Alexander goes on to talk about whole systems whose forces can be in conflict with each other, versus whole systems where the forces are aligned, or mutually generative of each other. The aligned system has more life, and more potential. The whole system is not trying to adapt to an external, hostile environment. It has an internal telos—to become more of what it is, to become more generative, to unfold more potential, to be more alive. The quality without a name functions as a guiding aethos—a combination of ethical and aesthetic value. To be ethical is to listen to and abide by the unfolding potential in ourselves and to listen to and speak to, the core potential in others—to serve and amplify life. The aesthetic aspect is in seeing that even objects in nature and the built environment, have potential to be more or less alive. Alexander writes
There is a sense in which the distinction between something alive and something lifeless is much more general, and far more profound, than the distinction between living things and nonliving things, or between life and death. Things which are living may be lifeless; nonliving things may be alive. A man who is walking and talking can be alive; so are the waves at the ocean shore; so is a candle flame; a tiger may be more alive, because more in tune with its own inner forces than a man,
This is the kind of aethos that would ground an educational philosophy based on complex potential states. To educate would mean to bring forth by means of composing and recomposing “living wholes” whose forces are aligned so that there is more life. More life in our interactions. More life in our buildings, pathways, benches and gardens. More life in our ways of speaking and writing. More life in our civic engagements, communities and classrooms. More life in the objects we create, the products we manufacture and the food we grow and eat. Combining these metaphors, we can say that the imperative educare means to bring forth more life. This is a powerful message for both educators and students as people of the Anthropocene bearing witness to the current extinction events.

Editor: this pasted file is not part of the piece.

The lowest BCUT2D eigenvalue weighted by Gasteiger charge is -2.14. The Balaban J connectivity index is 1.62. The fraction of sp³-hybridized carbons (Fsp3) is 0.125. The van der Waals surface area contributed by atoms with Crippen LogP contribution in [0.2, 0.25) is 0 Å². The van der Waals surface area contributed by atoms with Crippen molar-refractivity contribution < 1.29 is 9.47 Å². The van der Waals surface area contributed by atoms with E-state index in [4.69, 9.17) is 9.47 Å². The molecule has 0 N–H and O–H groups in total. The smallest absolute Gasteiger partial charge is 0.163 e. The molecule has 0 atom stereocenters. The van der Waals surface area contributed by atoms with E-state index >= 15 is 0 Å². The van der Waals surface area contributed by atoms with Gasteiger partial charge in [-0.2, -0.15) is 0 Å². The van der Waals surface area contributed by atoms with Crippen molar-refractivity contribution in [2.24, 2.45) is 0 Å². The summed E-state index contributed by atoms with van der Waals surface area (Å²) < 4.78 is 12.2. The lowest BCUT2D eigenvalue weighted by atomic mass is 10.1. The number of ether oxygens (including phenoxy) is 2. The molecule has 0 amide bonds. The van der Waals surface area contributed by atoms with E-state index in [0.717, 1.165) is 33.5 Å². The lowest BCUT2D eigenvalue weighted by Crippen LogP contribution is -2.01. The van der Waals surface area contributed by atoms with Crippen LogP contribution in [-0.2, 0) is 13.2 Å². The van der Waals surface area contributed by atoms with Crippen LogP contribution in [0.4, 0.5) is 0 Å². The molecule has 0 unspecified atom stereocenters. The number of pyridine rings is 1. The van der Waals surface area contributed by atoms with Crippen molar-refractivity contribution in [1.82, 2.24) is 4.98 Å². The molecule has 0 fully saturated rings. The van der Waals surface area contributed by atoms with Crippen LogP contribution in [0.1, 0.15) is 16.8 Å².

Language matters. Alexander’s contemplation on the quality without a name, echoes the famous beginning lines of the Tao te Ching: The Dao that can be named is not the real Dao. A literal translation of “tao te ching” is “principles (ching) of the way (dao) of virtue (te).” The first principle being that the real always exceeds the naming of it. It is easy to see the paradoxical nature of this. The harder step is to find the virtue in the principle of not-naming. The power of naming is that it simultaneously discloses meaning while also leaving behind other potential meanings. In disclosing, it sets the potential of new meaning to carry forward. But it also sets the potential of retrieving that what has been left behind—un-named meaning potentials. Notice how language entails the same relational elements of complex potential states. This deep, implicit meaning—like the quality that Alexander is trying to say but “not-name”—is called “implicit understanding” by the philosopher Eugene Gendlin. According to Gendlin, we are aware of the implicit understanding through the felt-sense we have in our bodies. Gendlin dedicated his life to learning more about how the “felt-sense” inside our bodies both holds intuitive understanding, and how by “saying what we mean” we can carry it forward, in much the same way that Alexander carries forward the quality without a name. We have an implicit felt-sense of the quality. We know that by saying, we will capture just some—but not all (and perhaps not much) of what it can say. To say but not-name, means to keep open the passed-over possibilities through an artful use of language. This is the meaning in the opening sentence of the Tao te ching. The art of saying-without-naming is its principle virtue. To say without naming, is to carry forward meaning without freezing it up, or freezing out what has been left behind. What is left behind still matters—it doesn’t merely exist there, waiting to be said. Rather, the felt-sense is an ongoing-active dimension of embodied participation, where what is not-said, and what is not-yet-said can be said to “subsist” in a field of dynamic potential.